By TERRY CUMMINS
In a previous article, I addressed doing good or bad, right or wrong, and, heaven forbid, evil, which is lower than any pit, except where you burn eternally. Imagine that. Much of our behavior is the struggle to do the right thing in all situations, which usually results in “good.” But you can do evil if you want to, because you do it on purpose. Living “with” your self is good. If living with others is bad for you, I don’t know what to tell you.
It’s tough doing right or even knowing what it is in every situation. Gorging at a table is not a good thing, but it is for me. Doing the right thing every day gets wearisome. Who wants to thrive on fruits and vegetables, or love all your neighbors? Life would be a snap if it weren’t for the food and the love thing. Food is too tempting, like it was in Eden. Loving is a commandment, but it shouldn’t be. It should come natural, but self gets in the way. It all goes back to what your purpose for living is.
In politics, the purpose is to raise money until you’re too feeble to know what you’re doing. Then announce, “I want to spend more time with my family.” Politics is not necessarily evil; we don’t know what it actually is. Thank God, there are many other common people out there known as “good souls,” who know what their purpose for living is.
My grandfather, who raised me, was one. His good works stemmed from deep within his soul. I didn’t understand it at the time, but as the many years went by, I came to realize what his purpose was. It was only to do right and good things.
We farmed our old hill farm the way it had been done since man began scratching out a meager livelihood from the good earth. It was the hard way, sewing seeds by hand and keeping the faith that harvest would come. We depended on God’s nature to help us, and He did, but there were some close calls a few times.
I wrote a book about my grandfather and called it, “Feed My Sheep.” The title is from the Bible where Peter asks Jesus three times, how can we love thee more? And Jesus answered each time, “Feed my sheep.” The book was not intended to be a religious book, but maybe it is. My grandfather never said much about his religion. Though, he would take his Bible out under the old pear tree each Sunday morning before church and read from it. He’d then look out over the hills, as if he wanted to make sure what his purpose was.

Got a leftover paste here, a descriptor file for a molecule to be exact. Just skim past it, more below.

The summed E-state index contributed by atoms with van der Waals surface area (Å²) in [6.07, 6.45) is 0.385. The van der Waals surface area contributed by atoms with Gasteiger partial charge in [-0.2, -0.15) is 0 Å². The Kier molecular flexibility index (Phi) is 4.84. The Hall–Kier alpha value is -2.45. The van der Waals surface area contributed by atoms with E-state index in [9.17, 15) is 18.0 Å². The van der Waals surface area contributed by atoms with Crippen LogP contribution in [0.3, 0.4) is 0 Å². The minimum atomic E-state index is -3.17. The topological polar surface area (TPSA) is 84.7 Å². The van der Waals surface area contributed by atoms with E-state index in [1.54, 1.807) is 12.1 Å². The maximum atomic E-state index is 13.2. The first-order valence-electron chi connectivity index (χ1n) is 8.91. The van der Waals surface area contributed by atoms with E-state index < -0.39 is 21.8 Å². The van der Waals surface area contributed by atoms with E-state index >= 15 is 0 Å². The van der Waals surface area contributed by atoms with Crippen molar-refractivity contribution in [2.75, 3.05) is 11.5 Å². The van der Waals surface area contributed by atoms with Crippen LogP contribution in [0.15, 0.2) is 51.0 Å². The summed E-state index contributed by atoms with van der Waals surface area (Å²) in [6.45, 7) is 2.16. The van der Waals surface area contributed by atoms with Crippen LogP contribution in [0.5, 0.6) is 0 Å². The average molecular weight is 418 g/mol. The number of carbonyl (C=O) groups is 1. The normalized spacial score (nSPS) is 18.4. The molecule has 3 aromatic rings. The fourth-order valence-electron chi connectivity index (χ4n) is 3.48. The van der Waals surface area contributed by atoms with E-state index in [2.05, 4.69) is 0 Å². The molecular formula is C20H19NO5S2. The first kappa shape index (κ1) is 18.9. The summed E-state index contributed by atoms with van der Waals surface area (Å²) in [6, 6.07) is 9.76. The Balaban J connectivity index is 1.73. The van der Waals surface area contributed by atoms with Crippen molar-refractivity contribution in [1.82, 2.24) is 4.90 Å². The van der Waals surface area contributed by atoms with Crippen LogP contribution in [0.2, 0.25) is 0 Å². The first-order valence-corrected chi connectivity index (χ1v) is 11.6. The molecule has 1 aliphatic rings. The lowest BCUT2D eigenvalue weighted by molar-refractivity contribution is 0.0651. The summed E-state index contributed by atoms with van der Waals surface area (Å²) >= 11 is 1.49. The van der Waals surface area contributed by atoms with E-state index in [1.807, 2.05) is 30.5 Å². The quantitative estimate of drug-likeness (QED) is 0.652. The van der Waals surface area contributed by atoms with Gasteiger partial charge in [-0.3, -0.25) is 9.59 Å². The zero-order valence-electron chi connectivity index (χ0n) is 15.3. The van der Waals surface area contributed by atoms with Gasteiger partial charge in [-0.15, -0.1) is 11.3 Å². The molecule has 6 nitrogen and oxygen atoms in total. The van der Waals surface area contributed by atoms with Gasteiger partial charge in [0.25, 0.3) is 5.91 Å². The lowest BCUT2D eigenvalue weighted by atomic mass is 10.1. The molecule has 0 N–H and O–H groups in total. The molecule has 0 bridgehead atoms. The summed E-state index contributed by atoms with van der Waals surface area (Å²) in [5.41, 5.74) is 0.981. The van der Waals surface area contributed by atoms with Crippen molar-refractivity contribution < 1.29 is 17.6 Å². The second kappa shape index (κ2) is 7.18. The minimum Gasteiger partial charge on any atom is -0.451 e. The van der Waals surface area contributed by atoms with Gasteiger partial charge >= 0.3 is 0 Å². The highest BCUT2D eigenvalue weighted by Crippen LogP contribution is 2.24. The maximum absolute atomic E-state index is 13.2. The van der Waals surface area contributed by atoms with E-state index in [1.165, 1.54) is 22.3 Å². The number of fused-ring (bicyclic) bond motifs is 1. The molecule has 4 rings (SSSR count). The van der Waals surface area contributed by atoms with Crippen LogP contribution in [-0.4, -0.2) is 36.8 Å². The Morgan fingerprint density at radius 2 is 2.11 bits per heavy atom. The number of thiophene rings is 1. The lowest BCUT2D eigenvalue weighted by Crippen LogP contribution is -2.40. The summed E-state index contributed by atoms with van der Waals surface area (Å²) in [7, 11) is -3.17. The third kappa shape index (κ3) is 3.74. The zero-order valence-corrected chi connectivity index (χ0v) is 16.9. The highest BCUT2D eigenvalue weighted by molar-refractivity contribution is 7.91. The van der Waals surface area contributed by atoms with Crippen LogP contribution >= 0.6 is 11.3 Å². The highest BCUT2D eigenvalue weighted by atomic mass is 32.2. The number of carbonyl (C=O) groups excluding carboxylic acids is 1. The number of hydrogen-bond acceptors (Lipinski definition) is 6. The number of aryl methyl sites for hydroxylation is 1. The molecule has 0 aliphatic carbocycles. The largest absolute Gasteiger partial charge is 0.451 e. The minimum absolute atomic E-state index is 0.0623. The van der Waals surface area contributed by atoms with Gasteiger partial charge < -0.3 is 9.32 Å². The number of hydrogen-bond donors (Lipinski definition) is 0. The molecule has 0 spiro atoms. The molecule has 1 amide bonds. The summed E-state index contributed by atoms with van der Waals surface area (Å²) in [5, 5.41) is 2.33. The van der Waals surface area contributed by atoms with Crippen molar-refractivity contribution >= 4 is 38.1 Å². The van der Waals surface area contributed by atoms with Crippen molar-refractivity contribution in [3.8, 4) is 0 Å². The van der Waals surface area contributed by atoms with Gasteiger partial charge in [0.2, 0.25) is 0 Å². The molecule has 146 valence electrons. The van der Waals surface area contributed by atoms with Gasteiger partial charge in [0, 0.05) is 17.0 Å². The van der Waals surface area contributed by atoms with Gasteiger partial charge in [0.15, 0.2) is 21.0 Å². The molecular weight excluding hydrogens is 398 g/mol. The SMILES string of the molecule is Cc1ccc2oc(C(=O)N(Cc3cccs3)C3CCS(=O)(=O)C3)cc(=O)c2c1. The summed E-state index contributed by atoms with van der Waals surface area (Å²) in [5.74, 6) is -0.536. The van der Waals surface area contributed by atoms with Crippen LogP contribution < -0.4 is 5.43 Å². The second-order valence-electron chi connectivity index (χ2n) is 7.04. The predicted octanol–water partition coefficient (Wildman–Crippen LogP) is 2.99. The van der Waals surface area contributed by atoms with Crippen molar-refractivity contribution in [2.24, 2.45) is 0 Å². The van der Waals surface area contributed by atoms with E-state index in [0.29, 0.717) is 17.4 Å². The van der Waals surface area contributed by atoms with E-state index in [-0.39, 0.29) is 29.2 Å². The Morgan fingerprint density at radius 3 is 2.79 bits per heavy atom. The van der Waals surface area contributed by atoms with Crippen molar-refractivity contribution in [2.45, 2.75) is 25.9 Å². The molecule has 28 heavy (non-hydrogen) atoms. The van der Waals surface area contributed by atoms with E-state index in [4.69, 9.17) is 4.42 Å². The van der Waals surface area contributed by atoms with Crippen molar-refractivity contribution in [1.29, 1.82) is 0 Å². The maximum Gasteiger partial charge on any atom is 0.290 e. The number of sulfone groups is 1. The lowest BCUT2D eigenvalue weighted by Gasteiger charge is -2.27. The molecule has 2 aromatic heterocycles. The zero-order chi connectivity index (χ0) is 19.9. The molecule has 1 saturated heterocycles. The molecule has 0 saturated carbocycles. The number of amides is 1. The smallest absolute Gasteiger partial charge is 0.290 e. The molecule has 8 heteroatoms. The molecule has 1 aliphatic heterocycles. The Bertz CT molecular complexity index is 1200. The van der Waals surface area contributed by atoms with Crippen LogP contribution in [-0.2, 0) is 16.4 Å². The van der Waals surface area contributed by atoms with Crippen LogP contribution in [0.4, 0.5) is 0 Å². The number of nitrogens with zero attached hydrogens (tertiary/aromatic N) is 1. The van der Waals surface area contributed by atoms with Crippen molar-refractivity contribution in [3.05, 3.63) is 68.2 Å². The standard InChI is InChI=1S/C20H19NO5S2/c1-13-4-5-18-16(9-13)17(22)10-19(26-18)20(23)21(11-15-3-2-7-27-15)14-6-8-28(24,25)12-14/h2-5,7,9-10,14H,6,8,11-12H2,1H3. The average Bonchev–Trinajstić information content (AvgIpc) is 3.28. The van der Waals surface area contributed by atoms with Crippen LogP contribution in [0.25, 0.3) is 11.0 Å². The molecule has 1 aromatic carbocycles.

He loved his land, all his animals and especially his sheep. He spent so much time with them, and would ride his saddle mare out every day to see if they needed him. They knew he would come, and they’d gathered around him when he called.
I wrote the book for him, although he had been gone many long years. Later, I skimmed back through the book, and read this passage, “He took care of everything else, and then took care of himself.” We’d milk the cows, feed them, clean out the manure from their stalls, and then we’d go eat our breakfast. We’d bring loads of hay to the barn on the hottest days. We’d water our tired horses at the pond, feed them a few ears of corn and out to pasture. Then my grandfather would say, “Now, we can go get our suppers.”
My grandfather was not perfect. He’d get disgusted when a plow broke or a mule balked. He’d get disgusted with me when I’d rather be shooting a deflated basketball at a barrel hoop nailed to the barn. Running after sheep every day or hoeing corn was not the right thing for me to do at that time. Would it ever change?
I doubt if he ever thought what he did was in vain, because he always tried to make all life around him and the land a little better than it was. Although he’s gone, I see him on cold winter nights during lambing time, lighting a lantern and going to the barn. He could not sleep, wondering if his flock might need him. It’s a good feeling knowing that someone is keeping watch, always there to remind you to do the right thing.
— Contact Terry Cummins at TLCTLC@AOL.com